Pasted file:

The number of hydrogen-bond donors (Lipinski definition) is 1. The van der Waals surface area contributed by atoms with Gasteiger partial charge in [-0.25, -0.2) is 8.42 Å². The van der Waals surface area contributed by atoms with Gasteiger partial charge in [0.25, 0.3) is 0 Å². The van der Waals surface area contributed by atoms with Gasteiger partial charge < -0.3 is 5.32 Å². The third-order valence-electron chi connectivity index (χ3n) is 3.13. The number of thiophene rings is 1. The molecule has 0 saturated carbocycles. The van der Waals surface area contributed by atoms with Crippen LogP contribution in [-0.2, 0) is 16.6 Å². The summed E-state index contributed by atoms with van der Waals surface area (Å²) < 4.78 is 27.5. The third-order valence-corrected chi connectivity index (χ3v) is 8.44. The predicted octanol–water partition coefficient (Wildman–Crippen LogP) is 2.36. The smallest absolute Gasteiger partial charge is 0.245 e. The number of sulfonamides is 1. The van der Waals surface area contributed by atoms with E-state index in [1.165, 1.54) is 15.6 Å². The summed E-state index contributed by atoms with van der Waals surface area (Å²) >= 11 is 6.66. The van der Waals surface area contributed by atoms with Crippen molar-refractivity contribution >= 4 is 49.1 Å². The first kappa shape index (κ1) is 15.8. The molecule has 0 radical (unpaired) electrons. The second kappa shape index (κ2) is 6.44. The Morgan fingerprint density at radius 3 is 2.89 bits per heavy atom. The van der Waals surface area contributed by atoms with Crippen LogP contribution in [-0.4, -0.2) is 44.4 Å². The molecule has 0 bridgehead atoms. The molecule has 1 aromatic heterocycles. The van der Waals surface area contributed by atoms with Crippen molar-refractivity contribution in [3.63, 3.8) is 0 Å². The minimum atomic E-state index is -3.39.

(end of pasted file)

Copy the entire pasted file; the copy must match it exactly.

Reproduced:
The number of hydrogen-bond donors (Lipinski definition) is 1. The van der Waals surface area contributed by atoms with Gasteiger partial charge in [-0.25, -0.2) is 8.42 Å². The van der Waals surface area contributed by atoms with Gasteiger partial charge in [0.25, 0.3) is 0 Å². The van der Waals surface area contributed by atoms with Gasteiger partial charge < -0.3 is 5.32 Å². The third-order valence-electron chi connectivity index (χ3n) is 3.13. The number of thiophene rings is 1. The molecule has 0 saturated carbocycles. The van der Waals surface area contributed by atoms with Crippen LogP contribution in [-0.2, 0) is 16.6 Å². The summed E-state index contributed by atoms with van der Waals surface area (Å²) < 4.78 is 27.5. The third-order valence-corrected chi connectivity index (χ3v) is 8.44. The predicted octanol–water partition coefficient (Wildman–Crippen LogP) is 2.36. The smallest absolute Gasteiger partial charge is 0.245 e. The number of sulfonamides is 1. The van der Waals surface area contributed by atoms with E-state index in [1.165, 1.54) is 15.6 Å². The summed E-state index contributed by atoms with van der Waals surface area (Å²) >= 11 is 6.66. The van der Waals surface area contributed by atoms with Crippen molar-refractivity contribution >= 4 is 49.1 Å². The first kappa shape index (κ1) is 15.8. The molecule has 0 radical (unpaired) electrons. The second kappa shape index (κ2) is 6.44. The Morgan fingerprint density at radius 3 is 2.89 bits per heavy atom. The van der Waals surface area contributed by atoms with Crippen LogP contribution in [-0.4, -0.2) is 44.4 Å². The molecule has 0 bridgehead atoms. The molecule has 1 aromatic heterocycles. The van der Waals surface area contributed by atoms with Crippen molar-refractivity contribution in [3.63, 3.8) is 0 Å². The minimum atomic E-state index is -3.39.